When I mention the name Washington Irving (1783-1859), chances are audiences either (1) think I’m talking about a basketball player, (2) don’t know who he is, or (3) know generally who he is, but can’t name a thing he’s written.
Yet, two of his most famous stories, “Legend of Sleepy Hollow” and “Rip Van Winkle” — both ripped from a longer work that most readers can’t name — are so ingrained in our American DNA that you can probably summarize the plot of each even if you’ve never read it.
In his time, though, Irving was one of the most famous men in the world. If he were alive today, he’d regularly be featured in gossip magazines—for he was famous not just for his work, but for his personality and for the company he kept. His life would have been the stuff of an E! True Hollywood Story – for Irving had a knack for going to the most fashionable parties and having the most fashionable friends. And he always seemed to be in the middle of some of the most extraordinary, world-changing events.
He was one of our first—if not the first—genuine American superstars. He had movie star good looks, and was a first rate conversationalist. His name alone was enough to sell books and generate press. Politicians fell over themselves to be associated with him. Fans mobbed him, and flooded his home with requests for his autograph or a scrap of his blotting paper. His image was in constant demand. He worked hard to protect his private life, and was fiercely protective of his public reputation. He was, in short, everything we still expect of our celebrities today – but even in today’s celeb-ucentric culture, there still really isn’t anyone quite like him.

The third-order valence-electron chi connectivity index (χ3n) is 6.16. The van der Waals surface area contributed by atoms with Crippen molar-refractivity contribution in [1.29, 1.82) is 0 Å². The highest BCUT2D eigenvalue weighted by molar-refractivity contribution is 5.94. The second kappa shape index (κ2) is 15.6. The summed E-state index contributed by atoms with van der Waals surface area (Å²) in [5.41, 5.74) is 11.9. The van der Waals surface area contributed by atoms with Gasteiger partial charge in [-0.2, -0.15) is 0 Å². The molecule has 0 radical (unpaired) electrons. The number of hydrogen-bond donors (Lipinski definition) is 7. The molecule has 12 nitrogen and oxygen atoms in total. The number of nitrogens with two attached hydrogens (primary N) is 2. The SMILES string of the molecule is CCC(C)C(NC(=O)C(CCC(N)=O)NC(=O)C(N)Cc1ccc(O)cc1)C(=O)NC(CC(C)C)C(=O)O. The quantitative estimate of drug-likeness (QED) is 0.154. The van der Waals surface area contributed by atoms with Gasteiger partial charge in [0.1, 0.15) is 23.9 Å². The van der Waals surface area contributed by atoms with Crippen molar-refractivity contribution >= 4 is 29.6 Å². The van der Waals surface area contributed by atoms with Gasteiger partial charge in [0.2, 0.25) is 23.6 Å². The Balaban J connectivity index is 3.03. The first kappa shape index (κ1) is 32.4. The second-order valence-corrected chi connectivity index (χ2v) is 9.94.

But Washington Irving made it all look so easy. The trappings of fame have become such an accepted part of our view of movie stars—and I would argue that books were the movies of the 19th century, and its writers were the equivalent of movie stars—that we have all forgotten that Washington Irving did it all first.
Even in his own time, people seemed to forget that Irving was an innovator. Edgar Allan Poe once privately admitted that he considered Irving “much overrated.” “A nice distinction might be drawn,” Poe said, “between his just and surreptitious and adventitious reputation—between what is due to the pioneer solely, and what to the writer.”
What skeptics like Poe didn’t seem to appreciate was that going first meant going it alone. Irving had no role models for how one manages a reputation, or deals with the press. Irving had to fend for himself, and improvise.
With that in mind, then, let’s look at how Washington Irving went about improvising his most unique American life—a Who’s Who of the best 19th century art, literature, and politics had to offer—and, I think you’ll agree, what a life it is.
Other Pages of Interest: